Brother From Another Planet
February 28, 2015 3:36 PM   Subscribe

“I’m always surprised to see what I do,” Jean-Luc Godard admits at the beginning of a talk delivered, nearly four decades ago, at Concordia University in Montreal. Could the single most influential filmmaker of his generation, who is still a provocateur at age 84, possibly be as baffled as we?

"Surprised or not, Godard has never been unwilling to explain his ideas, which are, after all, the subject of his deeply idiosyncratic films. In April 1978, the filmmaker took a pedagogical turn, embarking on a series of screenings in which his own work would be projected in the context of various classic movies and historical events, such as the Algerian War or May ‘68. These screenings were followed by improvised, at times wildly free-associational, talks with the audience that Godard would refer to as “public self-psychoanalysis.”"
posted by standardasparagus (7 comments total) 17 users marked this as a favorite
Sure. Honestly, I don't believe half the things that I've written. Where the hell did this come from? I've thought, looking down at the page. I sometimes think a muse moves through me to type the keys, because I certainly don't know what I'm doing.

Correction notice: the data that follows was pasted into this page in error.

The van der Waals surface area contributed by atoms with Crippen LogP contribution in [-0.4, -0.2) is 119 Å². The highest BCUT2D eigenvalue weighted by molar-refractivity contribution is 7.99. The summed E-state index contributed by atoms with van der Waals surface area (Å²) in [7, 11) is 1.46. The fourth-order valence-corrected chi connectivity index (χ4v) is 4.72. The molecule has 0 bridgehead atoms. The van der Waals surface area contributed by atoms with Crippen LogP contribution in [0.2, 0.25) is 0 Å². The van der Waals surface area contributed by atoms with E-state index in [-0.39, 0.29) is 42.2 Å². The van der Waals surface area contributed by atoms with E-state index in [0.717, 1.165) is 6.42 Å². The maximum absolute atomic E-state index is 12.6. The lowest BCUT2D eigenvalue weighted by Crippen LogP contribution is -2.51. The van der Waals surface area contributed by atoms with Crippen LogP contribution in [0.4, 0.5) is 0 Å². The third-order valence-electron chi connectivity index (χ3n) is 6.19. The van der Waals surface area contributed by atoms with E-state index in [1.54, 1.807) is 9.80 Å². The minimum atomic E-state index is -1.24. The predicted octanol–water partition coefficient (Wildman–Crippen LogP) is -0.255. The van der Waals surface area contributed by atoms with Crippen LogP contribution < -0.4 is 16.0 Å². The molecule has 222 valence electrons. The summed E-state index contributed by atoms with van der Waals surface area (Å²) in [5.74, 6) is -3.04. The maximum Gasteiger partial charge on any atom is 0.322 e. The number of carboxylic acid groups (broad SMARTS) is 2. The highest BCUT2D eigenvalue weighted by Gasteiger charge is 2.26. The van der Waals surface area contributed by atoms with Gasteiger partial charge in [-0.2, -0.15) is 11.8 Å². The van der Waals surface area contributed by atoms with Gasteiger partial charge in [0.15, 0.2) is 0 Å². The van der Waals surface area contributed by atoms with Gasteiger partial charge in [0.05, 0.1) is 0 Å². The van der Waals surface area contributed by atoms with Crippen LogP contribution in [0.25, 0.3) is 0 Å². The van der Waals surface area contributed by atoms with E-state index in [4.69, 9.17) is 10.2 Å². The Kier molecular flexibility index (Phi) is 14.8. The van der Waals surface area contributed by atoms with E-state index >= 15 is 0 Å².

posted by SPrintF at 5:11 PM on February 28, 2015 [1 favorite]

Nice post. The kind of thing that may not get a lot of comments but was super interesting to read and think about.
posted by Miko at 8:27 PM on February 28, 2015

Thanks for this--some fond memories here but mostly incentives to watch things I haven't yet. The pretty harsh dig at John Wayne was amusing too.
posted by Monsieur Caution at 11:06 PM on February 28, 2015

Good article, but I was disappointed that for an article that is partly about Godard being at the edge of cinema there's only a nod to his latest movie. I suppose it's still unclear how influential Goodbye to Language will be, but the consensus is that it broke new ground in editing, in what's been called the first legitimate use of 3D.
posted by maskd at 6:02 AM on March 1, 2015 [1 favorite]

Thanks very much for this; Jim Hoberman has always been one of my favorite critics, and to see him write at such length on Godard is a real treat. Now I want even more than before to see Histoire(s) du cinéma and read Brody’s biography. (Totally unrelated to JLG, but if you haven't seen The Brother From Another Planet, go see it -- it's sheer delight!)

> I was disappointed that for an article that is partly about Godard being at the edge of cinema there's only a nod to his latest movie.

It's not a review of his latest movie; you can get those all over the place. It's a career overview focusing on the lecture series now available in English as Introduction to a True History of Cinema and Television. (Which I now also want to read!)
posted by languagehat at 6:39 AM on March 1, 2015

Yeah I'll have to read both of those now, but $50 is steeeep...
posted by brainimplant at 8:49 AM on March 1, 2015

If you wait long enough, Godard will say something you agree with.
posted by acrasis at 8:53 AM on March 1, 2015

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